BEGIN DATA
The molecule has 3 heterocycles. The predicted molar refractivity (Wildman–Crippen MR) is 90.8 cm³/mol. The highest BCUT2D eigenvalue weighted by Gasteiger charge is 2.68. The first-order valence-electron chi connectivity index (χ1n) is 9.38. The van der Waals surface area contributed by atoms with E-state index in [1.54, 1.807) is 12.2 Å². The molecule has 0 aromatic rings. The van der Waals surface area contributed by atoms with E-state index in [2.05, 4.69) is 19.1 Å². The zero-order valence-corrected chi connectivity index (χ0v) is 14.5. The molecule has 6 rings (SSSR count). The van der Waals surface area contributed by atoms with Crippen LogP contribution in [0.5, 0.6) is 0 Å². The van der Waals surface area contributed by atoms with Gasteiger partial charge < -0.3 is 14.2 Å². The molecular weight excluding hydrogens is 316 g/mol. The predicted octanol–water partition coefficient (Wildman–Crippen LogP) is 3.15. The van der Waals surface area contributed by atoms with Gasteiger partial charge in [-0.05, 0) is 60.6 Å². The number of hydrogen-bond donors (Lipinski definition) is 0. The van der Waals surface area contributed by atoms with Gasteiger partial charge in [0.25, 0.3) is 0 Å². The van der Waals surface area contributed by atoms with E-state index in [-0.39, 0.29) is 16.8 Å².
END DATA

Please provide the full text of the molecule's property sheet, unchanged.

The molecule has 3 heterocycles. The predicted molar refractivity (Wildman–Crippen MR) is 90.8 cm³/mol. The highest BCUT2D eigenvalue weighted by Gasteiger charge is 2.68. The first-order valence-electron chi connectivity index (χ1n) is 9.38. The van der Waals surface area contributed by atoms with E-state index in [1.54, 1.807) is 12.2 Å². The molecule has 0 aromatic rings. The van der Waals surface area contributed by atoms with E-state index in [2.05, 4.69) is 19.1 Å². The zero-order valence-corrected chi connectivity index (χ0v) is 14.5. The molecule has 6 rings (SSSR count). The van der Waals surface area contributed by atoms with Crippen LogP contribution in [0.5, 0.6) is 0 Å². The van der Waals surface area contributed by atoms with Gasteiger partial charge < -0.3 is 14.2 Å². The molecular weight excluding hydrogens is 316 g/mol. The predicted octanol–water partition coefficient (Wildman–Crippen LogP) is 3.15. The van der Waals surface area contributed by atoms with Gasteiger partial charge in [-0.05, 0) is 60.6 Å². The number of hydrogen-bond donors (Lipinski definition) is 0. The van der Waals surface area contributed by atoms with Gasteiger partial charge in [0.25, 0.3) is 0 Å². The van der Waals surface area contributed by atoms with E-state index in [-0.39, 0.29) is 16.8 Å².